TO ALL THE PEOPLE WHO HAVE HAD THEIR LIVES WRECKED BY COMPUTERS, SOCIAL MEDIA, AND THE INTERNET

(1)

The Urgency, the new DVD release from Extreme Animals (Jacob Ciocci and David Wightman), is a "visual album," like Beyoncé by Beyoncé, but any similarity to Beyoncé begins and ends with format. Beyoncé is too serious, too straight—the wrong kind of urgency. Her hooks have never found their way into the pop-punk power ballads of Extreme Animals, which mix club disco, heavy metal, and chiptunes with maximalist, strobing montage. 

If there's a diva who is muse to the duo, it's the fickle Katy Perry, whose songs are sampled on two of The Urgency's eight tracks. Inspirational Katy Perry, who dedicates a rousing anthem to everyone who has ever felt like a plastic bag. Party girl Katy Perry, who gets wasted every Friday night. Bisexual Katy Perry who kissed a girl and liked it and wants to see your peacock-cock-cock. Dom/sub Katy Perry who yearns to be poisoned by aliens and is also the tiger who you will hear roar.  

Katy Perry is the generic spirit of mass culture that Extreme Animals exploits in their music videos (visual tracks?). As the inclusive chanteuse, a many-faced jester of a diva, more of a pronoun than a proper one, she embodies mass culture's capacity to be anything to anybody; she personifies its endlessly renewable chain of possibilities for audiences to identify with something temporarily rather than make any final identification of it.

While the music Extreme Animals samples tends to be immediately recognizable—the theme song of the Harry Potter movies, a Katy Perry hit—the visuals tease recognition by offering identifiable forms and formats but obscure content. There's a snippet of a dragon cartoon that you might have glimpsed once in the eighties, or maybe you didn't, but at least you can identify with the experience of sitting in front of the television on a Saturday morning and watching it, or something like it, without knowing what it is, who made it, what happens in it. There's a clip from a cable access show, which you can recognize as such from the grainy light on the set even if you've never really watched cable access shows. There's the vlog, the teen who broods at the webcam, slices of her suburban bedroom framing her head. The forms of pop culture, the mass-market hardware that disseminates them, and the vernacular media consumption habits that congeal around them, flicker and intermingle in the rapid cuts and strobe effects and multiple layers of Extreme Animals' videos. 

My description makes it sound like what Extreme Animals does is a pure play of signs and mediums, but their extreme empathy takes this play below the surface—they're making art from the stance of an audience instead of an artist. They're feeling what people feel when they turn to media to feel something, and mixing media to intensify their own audience's sense of that feeling. When Extreme Animals perform, as they did at the launch event for The Urgency at the Silent Barn in Brooklyn last week, Jacob Ciocci goes into a trance, headbangs, screams and jumps. He immerses himself in the rage and frustration of not getting what you/we/he want from media—wanting what it promises, which is more than it ever gives.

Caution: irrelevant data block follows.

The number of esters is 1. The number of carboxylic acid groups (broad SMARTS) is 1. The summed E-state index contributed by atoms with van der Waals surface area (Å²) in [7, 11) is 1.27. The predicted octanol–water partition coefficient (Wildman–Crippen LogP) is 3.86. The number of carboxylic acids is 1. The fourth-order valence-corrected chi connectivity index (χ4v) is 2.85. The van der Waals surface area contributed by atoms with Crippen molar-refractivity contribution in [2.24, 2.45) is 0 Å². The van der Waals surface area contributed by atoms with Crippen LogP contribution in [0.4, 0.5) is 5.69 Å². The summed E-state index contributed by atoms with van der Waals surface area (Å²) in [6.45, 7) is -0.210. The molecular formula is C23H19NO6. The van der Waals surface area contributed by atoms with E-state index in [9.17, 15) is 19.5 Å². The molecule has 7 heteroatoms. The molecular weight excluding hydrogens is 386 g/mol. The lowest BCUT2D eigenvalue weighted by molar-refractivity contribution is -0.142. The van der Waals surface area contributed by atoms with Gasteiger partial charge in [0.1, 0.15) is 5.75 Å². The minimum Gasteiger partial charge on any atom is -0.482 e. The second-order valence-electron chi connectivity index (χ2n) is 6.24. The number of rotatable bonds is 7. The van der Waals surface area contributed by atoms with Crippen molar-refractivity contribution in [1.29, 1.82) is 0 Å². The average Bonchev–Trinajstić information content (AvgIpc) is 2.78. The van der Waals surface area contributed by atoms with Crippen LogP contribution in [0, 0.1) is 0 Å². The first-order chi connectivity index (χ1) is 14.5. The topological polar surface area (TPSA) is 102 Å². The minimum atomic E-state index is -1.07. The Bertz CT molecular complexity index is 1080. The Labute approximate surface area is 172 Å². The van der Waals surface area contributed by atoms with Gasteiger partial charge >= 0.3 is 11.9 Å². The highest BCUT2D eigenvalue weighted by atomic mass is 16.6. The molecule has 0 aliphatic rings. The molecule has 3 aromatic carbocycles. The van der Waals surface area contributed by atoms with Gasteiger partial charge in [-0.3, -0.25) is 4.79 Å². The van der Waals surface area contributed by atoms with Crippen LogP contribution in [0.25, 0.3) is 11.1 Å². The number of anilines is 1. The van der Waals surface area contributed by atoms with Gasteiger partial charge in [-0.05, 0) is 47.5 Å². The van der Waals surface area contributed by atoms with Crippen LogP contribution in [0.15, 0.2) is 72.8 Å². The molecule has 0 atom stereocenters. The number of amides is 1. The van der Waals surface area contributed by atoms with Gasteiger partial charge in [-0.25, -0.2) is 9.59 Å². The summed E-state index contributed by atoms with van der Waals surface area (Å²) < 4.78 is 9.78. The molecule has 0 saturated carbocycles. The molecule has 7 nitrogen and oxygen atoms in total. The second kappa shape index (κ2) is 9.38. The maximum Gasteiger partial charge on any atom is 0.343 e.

"THIS IS DEDICATED TO ALL THE PEOPLE WHO HAVE HAD THEIR LIVES WRECKED BY COMPUTERS, SOCIAL MEDIA, AND THE INTERNET": this dedication appears in The Urgency's first frames, and the message of sympathy and support unfolds in the final track, "Positive Mental Attitude." "I'm in a box," says a little old lady. "You don't think it's true? Just look at the edges." Her fingers point to the window that the viewer sees her in, to the screen and the monitor that the window appears on, and maybe even to the DVD box that The Urgency comes in. The boxes multiply, they get smaller and smaller, the old woman swims in a sea of apps. This track is light on music and heavy on talk. It urgently searches for meaning and explores the ideas that Ciocci writes about in the six-page zine accompanying the release: "The Boxes are cell phones, screens, computers, TVs, movie theaters, or books… [T]echnology itself is a box, and so is science, religion, pop music, organic food, and yoga," he writes. "The Boxes are interconnected traps that snare us deeper and deeper inside." Boxes shape the screen on the third track, where a half dozen tween girls lip sync Katy Perry's "E.T." for their webcams: "Take me/ ta-ta-take me/ Wanna be your victim/ Ready for abduction." Katy Perry is Extreme Animals' muse because she is the consummate maker of boxes. Producing box after box through the same body, she reminds audiences how all these boxes are made of the same cardboard. Katy Perry is Extreme Animals' muse—and like any muse, she's far away from the artist. Extreme Animals identify with the other users whose muse she is too, to make an art that tries to sing its way out of a box and into its audience. 

The Urgency is available for download or mail order from Undervolt

All images: screen captures from Extreme Animals, The Urgency (2014).